As the weather warms up and social events abound, being out and about can take a toll on your mental and emotional energy. Bumping into old friends, making new ones, and having to be on and sociable can start to get draining pretty quickly. Especially when you’ve got just as much on your plate with lots of weddings, beach parties, and brunches to attend, it’s important to figure out how to preserve your energy and keep a balance.
When we’re out and about interacting with others and meeting new people, it’s easy to absorb energy because we’re constantly hearing new information, and, whether we’re conscious of it, are creating out own judgments of what people are saying and doing. When we judge people, we become susceptible to their energy and what would otherwise be fun and enjoyable events end up being more exhausting that rejuvenating.
The key to releasing judgment comes first from noticing and releasing judgment of ourselves, and then consciously listening to others without creating our own stories about them. This allows us to hear and see them without being vulnerable to the energy of others from whatever they have going on in their own lives.
Your yoga practice can be very supportive and nourishing when it comes to your social interactions, because it helps you to stay emotional and mentally strong while being kind and gracious during these times. It can help deepen your relationships with others, and cultivates a gentleness and self-love within that overflows into your everyday interactions with others.
Here are three exercises that you can use to consciously activate your own self-love, and to welcome loving interactions into your own life.
1. Crescent flow
This flow is great for many reasons. It’s a balance challenge, actively taps into your core, and requires you to have a strong and open heart.
Make sure that both hips are pointed forward and that your tailbone is tucked under, keep the front knee bent at a ninety-degree angle, and ground down through your uddiyana bandha. Reach up strongly with pinkies pointing inward and towards one another, gently arching your back at the top, and dive down on your exhale allowing arms to circle under and backwards, pointing behind you. Pause, and as you breathe deeply back inwards, reach back up to arms overhead.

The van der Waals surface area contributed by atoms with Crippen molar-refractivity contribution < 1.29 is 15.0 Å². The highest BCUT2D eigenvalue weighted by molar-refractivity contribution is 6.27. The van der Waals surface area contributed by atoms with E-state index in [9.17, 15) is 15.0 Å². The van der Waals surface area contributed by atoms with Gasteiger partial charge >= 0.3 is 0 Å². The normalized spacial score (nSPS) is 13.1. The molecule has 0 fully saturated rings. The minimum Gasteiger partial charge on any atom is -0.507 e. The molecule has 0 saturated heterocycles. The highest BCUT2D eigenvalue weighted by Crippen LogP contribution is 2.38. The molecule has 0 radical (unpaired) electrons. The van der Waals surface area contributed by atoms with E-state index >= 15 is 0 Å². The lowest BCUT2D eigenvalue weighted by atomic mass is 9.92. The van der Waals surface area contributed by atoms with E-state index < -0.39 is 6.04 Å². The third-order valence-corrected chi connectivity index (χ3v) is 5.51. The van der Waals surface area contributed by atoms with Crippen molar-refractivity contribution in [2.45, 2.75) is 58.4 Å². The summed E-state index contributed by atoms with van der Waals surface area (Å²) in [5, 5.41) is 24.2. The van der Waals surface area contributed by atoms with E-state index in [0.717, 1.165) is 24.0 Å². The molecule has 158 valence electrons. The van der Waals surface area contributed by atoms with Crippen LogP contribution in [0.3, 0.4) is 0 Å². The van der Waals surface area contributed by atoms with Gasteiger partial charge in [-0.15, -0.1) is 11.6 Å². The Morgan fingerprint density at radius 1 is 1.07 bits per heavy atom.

To aid in balance, draw your inner thighs towards one another and feel a wrapping inward of them in order to ground down and stabilize while you flow. Do this five times to create a flow and to get actively into the pose.
An active crescent is introspective and heart opening, and allows for you to cultivate deep inner strength, while opening your heart to possibilities and miracles that abound.
2. Warrior two with bind
Standing strongly in your warrior and pushing through the outer edge of your back left foot, while sinking deeply into your front knee, reach up through the crown of your head and gaze gently over your front fingertips. Reach back with both arms and interlace fingers to open your heart Turn chest towards the ceiling, let shoulders fall away from ears and root downwards through the inner thighs. Hold this pose for five to ten deep breaths. It helps to allow you to find strength in stillness and enables you to breathe through your situation, even when pain and discomfort may be encouraging you to back out.
This pose is deep and challenging for so many reasons. It opens your throat chakra while you have an open heart to encourage you to speak your truth and to be comfortable in a vulnerable position. Sitting on your knees, reach back to touch ankles with your fingertips, when you feel strong through your core and abdominals, tilt your head back for the full expression of this pose. This pose is extremely opening, while softening your heart and enabling you to build courage and strength.
Yoga is an incredible tool in enlivening other parts of your life. As your practice deepens, so will your relationships and daily interactions. Be conscious and mindful, and use the variety of Udaya classes to round out your practice and improve your mental, emotional, and physical wellbeing.
Photo by Joshua Earle